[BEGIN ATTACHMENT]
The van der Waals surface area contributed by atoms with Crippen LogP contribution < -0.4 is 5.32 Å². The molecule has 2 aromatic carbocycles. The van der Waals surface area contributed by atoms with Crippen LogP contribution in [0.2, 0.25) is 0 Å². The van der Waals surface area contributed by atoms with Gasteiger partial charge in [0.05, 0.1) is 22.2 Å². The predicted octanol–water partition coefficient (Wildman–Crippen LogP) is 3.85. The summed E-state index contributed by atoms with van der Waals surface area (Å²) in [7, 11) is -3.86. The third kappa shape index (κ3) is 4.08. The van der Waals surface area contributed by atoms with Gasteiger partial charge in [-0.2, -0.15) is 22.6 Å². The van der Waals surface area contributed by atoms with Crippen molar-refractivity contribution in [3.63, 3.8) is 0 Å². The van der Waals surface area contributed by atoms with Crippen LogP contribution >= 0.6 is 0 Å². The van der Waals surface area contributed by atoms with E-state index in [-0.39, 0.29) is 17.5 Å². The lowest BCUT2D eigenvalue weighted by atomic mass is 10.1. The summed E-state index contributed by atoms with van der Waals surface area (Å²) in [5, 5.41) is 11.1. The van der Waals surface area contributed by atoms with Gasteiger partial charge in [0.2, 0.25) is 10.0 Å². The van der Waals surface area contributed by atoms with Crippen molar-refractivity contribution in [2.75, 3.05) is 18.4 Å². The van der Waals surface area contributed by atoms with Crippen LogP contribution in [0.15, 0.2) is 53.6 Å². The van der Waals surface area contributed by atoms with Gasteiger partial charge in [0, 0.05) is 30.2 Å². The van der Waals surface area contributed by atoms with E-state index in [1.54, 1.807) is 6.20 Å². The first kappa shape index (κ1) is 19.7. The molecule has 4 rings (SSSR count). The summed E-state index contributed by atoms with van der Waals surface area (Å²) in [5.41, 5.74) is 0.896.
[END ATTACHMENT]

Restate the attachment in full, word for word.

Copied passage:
The van der Waals surface area contributed by atoms with Crippen LogP contribution < -0.4 is 5.32 Å². The molecule has 2 aromatic carbocycles. The van der Waals surface area contributed by atoms with Crippen LogP contribution in [0.2, 0.25) is 0 Å². The van der Waals surface area contributed by atoms with Gasteiger partial charge in [0.05, 0.1) is 22.2 Å². The predicted octanol–water partition coefficient (Wildman–Crippen LogP) is 3.85. The summed E-state index contributed by atoms with van der Waals surface area (Å²) in [7, 11) is -3.86. The third kappa shape index (κ3) is 4.08. The van der Waals surface area contributed by atoms with Gasteiger partial charge in [-0.2, -0.15) is 22.6 Å². The van der Waals surface area contributed by atoms with Crippen molar-refractivity contribution in [3.63, 3.8) is 0 Å². The van der Waals surface area contributed by atoms with Crippen LogP contribution >= 0.6 is 0 Å². The van der Waals surface area contributed by atoms with E-state index in [-0.39, 0.29) is 17.5 Å². The lowest BCUT2D eigenvalue weighted by atomic mass is 10.1. The summed E-state index contributed by atoms with van der Waals surface area (Å²) in [5, 5.41) is 11.1. The van der Waals surface area contributed by atoms with Gasteiger partial charge in [0.2, 0.25) is 10.0 Å². The van der Waals surface area contributed by atoms with Crippen molar-refractivity contribution in [2.75, 3.05) is 18.4 Å². The van der Waals surface area contributed by atoms with Crippen LogP contribution in [0.15, 0.2) is 53.6 Å². The van der Waals surface area contributed by atoms with Gasteiger partial charge in [0, 0.05) is 30.2 Å². The van der Waals surface area contributed by atoms with E-state index in [1.54, 1.807) is 6.20 Å². The first kappa shape index (κ1) is 19.7. The molecule has 4 rings (SSSR count). The summed E-state index contributed by atoms with van der Waals surface area (Å²) in [5.41, 5.74) is 0.896.